Flight delays, baggage mishandling and bad customer service made up a major chunk of the complaints received by the Directorate General of Civil Aviation (DGCA) in the first half of this year
If one goes by figures, it seems that domestic passengers haven’t had a good flying experience in the first half of the year. The Directorate General of Civil Aviation (DGCA) has received a total of 6,897 complaints from January to July from passengers all over the country.
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Of the complaints, almost 31 per cent were about flight delays, and 25 per cent were about customer services. Almost 22 per cent of passengers complained about delays in baggage delivery. Other reasons comprised of staff behaviour, catering, refund and fare.
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Flight delays are always a matter of concern for airlines. However, while a large percentage of complaints were about delays, they have been on the decline every month on the domestic sector. Almost 19 per cent of these complaints were about Spicejet, 9 per cent about national carrier Air India, whereas Jet Airways, Indigo Airlines and Go Air had about to 5 to 6 per cent complaints each registered against them.
The highest number of complaints received by the DGCA has been about flight delays this year
Technical glitches were behind 24 per cent of delayed flights this year. Weather was also an important reason for delaying almost 20 per cent flights.
While explaining what is constituted as flight delay, an official from the Mumbai Air Traffic Control (ATC) said, “A flight has two types of arrival time. One - real time, other - estimated time, which is with a buffer of ten minutes of real time. When a flight exceeds its estimated time it is addressed as a delay.”
Another crucial reason for complaints, which creates panic among passengers, is cancellation of flights. According to a DGCA report, till July, SpiceJet cancelled 19 per cent of their flights. But it should be noted that SpiceJet’s On Time Performance (OTP) according to Mumbai International Airport Pvt. Ltd. (MIAL) data for the month of September bettered its number considerably, and the departure OTP for September now stands at 85 per cent.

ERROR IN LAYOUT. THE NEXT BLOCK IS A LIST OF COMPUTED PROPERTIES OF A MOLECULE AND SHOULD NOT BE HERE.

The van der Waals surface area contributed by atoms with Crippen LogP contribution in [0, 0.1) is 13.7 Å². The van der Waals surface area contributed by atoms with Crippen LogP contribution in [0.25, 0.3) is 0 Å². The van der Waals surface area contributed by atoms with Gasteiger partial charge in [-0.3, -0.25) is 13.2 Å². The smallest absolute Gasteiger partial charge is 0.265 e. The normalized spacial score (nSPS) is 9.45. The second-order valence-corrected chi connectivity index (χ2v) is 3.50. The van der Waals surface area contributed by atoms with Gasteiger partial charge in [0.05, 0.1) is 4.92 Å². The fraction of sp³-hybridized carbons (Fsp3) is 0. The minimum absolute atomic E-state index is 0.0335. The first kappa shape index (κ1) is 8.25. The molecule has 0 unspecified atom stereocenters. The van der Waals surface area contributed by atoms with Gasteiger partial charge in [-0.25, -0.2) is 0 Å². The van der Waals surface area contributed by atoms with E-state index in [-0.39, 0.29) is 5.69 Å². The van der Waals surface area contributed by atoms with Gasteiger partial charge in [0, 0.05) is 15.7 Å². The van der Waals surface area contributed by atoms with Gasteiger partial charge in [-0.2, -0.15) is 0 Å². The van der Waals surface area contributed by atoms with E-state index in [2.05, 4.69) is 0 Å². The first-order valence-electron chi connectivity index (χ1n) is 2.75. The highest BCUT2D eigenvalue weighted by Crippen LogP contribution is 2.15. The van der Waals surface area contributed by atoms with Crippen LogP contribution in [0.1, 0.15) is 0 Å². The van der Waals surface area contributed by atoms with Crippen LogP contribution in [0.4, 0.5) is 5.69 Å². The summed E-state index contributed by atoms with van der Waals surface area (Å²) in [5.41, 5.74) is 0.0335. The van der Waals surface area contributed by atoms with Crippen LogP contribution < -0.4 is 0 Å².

Air India secured second position for cancellation, as almost 4 per cent of their flights got cancelled. Jet Airways, Indigo Airlines and Go Air’s records show that 2 to 2.5 per cent of their flights were cancelled.
Some passengers feel the airlines should look after passengers well. Sherel D’Souza, a lecturer and a frequent flier said, “One of my friends was forced to wait for her baggage for 12 days, as the airline misplaced it.
The airlines in the country take passengers for granted. They are sued abroad for mishandling baggage but in India the airlines harass their guests over that, which should be taken up legally.
Another passenger, Karan Shrimankar, a director in a private firm and a flier who experienced flight cancellation twice, said, “My flight happened to be delayed for an hour and we weren’t informed about it. It is the duty of the airline to cater to its passengers but they fail to do so. Mere apologies aren’t the solution for everything.”